German troops intensify attacks on civilians in Afghanistan
11 June 2011
Four German soldiers have been killed in the last two weeks in Afghanistan. Two were killed in a bomb attack on their patrol vehicle, and two more were victims of a bombing of a meeting of senior military and security forces in Taloqan, the capital of Takhar Province, in northern Afghanistan on May 28.
The attack in Taloqan also claimed the life of the northern Afghanistan police chief, and the German regional commander of ISAF, General Markus Kneip, was injured. Kneip is the highest-ranking foreign officer to be the casualty of an attack since the NATO invasion commenced.
The number of German military personnel killed in Afghanistan in ten years of war has thus increased to fifty-two; the number of all foreign soldiers killed has risen to more than 2,500. The figures show that, contrary to official statements, the war is escalating. Despite this, both the German government and the “opposition”—the Greens and the Social Democratic Party (SPD)—firmly support the continuation of the war.
The increasing number of attacks on foreign troops is a result of the intensification of the war by the International Security Assistance Force (ISAF). American troops in particular have been following a strategy of escalation since last year.
As a result, the official number of Afghan civilians killed in a single year, no doubt a gross underestimation of the real figure, reached its highest level in 2010 at 2,777 dead. According to the UN Mission in Afghanistan (UNAMA), this was 15 percent more than the previous year. Since 2006, the number of civilians killed has risen year on year.
In recent months, numerous Afghan civilians have been injured or killed by US attacks. The latest example is the death of twelve children and two women as a result of a helicopter attack in late May; six other civilians were also injured in the episode.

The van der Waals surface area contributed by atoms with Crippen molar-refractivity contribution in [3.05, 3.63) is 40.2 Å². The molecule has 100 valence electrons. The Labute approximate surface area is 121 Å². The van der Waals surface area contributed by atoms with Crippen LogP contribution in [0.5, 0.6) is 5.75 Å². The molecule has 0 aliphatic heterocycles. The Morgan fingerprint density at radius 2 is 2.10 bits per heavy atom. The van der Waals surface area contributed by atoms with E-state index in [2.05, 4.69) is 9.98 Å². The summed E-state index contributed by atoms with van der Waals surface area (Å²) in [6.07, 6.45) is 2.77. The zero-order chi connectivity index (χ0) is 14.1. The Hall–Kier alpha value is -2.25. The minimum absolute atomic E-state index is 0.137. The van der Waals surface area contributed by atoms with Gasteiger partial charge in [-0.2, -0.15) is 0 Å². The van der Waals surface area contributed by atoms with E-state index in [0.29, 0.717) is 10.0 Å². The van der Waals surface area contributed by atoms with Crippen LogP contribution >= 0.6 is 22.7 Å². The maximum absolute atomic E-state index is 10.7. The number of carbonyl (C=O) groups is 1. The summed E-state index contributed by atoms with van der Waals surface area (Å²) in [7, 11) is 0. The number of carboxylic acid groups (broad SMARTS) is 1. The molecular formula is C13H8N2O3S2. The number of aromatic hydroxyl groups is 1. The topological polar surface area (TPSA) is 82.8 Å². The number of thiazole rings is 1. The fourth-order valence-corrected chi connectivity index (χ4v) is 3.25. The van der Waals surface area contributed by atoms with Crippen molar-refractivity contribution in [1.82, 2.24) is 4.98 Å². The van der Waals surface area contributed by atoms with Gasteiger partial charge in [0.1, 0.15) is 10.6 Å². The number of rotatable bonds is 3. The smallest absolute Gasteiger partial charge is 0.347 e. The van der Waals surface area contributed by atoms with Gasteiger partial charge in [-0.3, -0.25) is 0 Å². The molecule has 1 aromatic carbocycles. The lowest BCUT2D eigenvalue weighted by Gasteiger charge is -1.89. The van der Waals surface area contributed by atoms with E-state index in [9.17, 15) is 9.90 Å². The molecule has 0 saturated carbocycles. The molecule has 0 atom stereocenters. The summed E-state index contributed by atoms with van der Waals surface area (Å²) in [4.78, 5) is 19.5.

Afghan President Hamid Karzai, a puppet of the invasion forces, felt compelled to protest, in order to appease the anger of the population. If further civilian houses were destroyed by bombing, foreign troops would come to be regarded as occupiers, he threatened. A government spokesman added: “The mood of the population is now tilting against NATO, if nothing happens”.
German troops are increasingly exposed to the anger of the Afghan population and are responding with brutality. On May 18, German soldiers in Taloqan shot mourners attending a funeral parade who were moving towards a German outpost. The mourners were carrying four victims of an American air strike for burial.
According to the local authorities, twelve people were killed and over 80 injured in the funeral procession, which also involved Afghani police officers. The German Defence Ministry initially claimed only signal-fire weapons had been used, and later declared that one participant had been killed. Images from the surveillance cameras at the site are being kept under wraps. According to Spiegel Online, a UN investigation has found that German troops fired live rounds and three participants were killed.
Following the shootings at the funeral in Taloqan, the first fatal attack on German troops in the district of Chardarah occurred on May 25. Three days later, there was the attack on the German-Afghan security meeting at which the north Afghan police chief and two German soldiers were killed, along with five other participants in the meeting, and General Kneip was injured.
The assassination of high-ranking German and Afghan military shows the deep-seated popular hatred of the occupation troops. Spiegel Online quotes a senior NATO officer as saying: “Whoever can place a bomb in a building guarded by soldiers and the police must have accomplices in the security forces reaching right up to the governor”.
After the attack, the Christian Democratic Union (CDU), Christian Social Union (CSU) and Free Democratic Party (FDP), as well as the Greens and the SPD, all issued statements to the effect that there was “no alternative” but to continue the mission in Afghanistan. All the establishment parties criticized the Afghan security apparatus.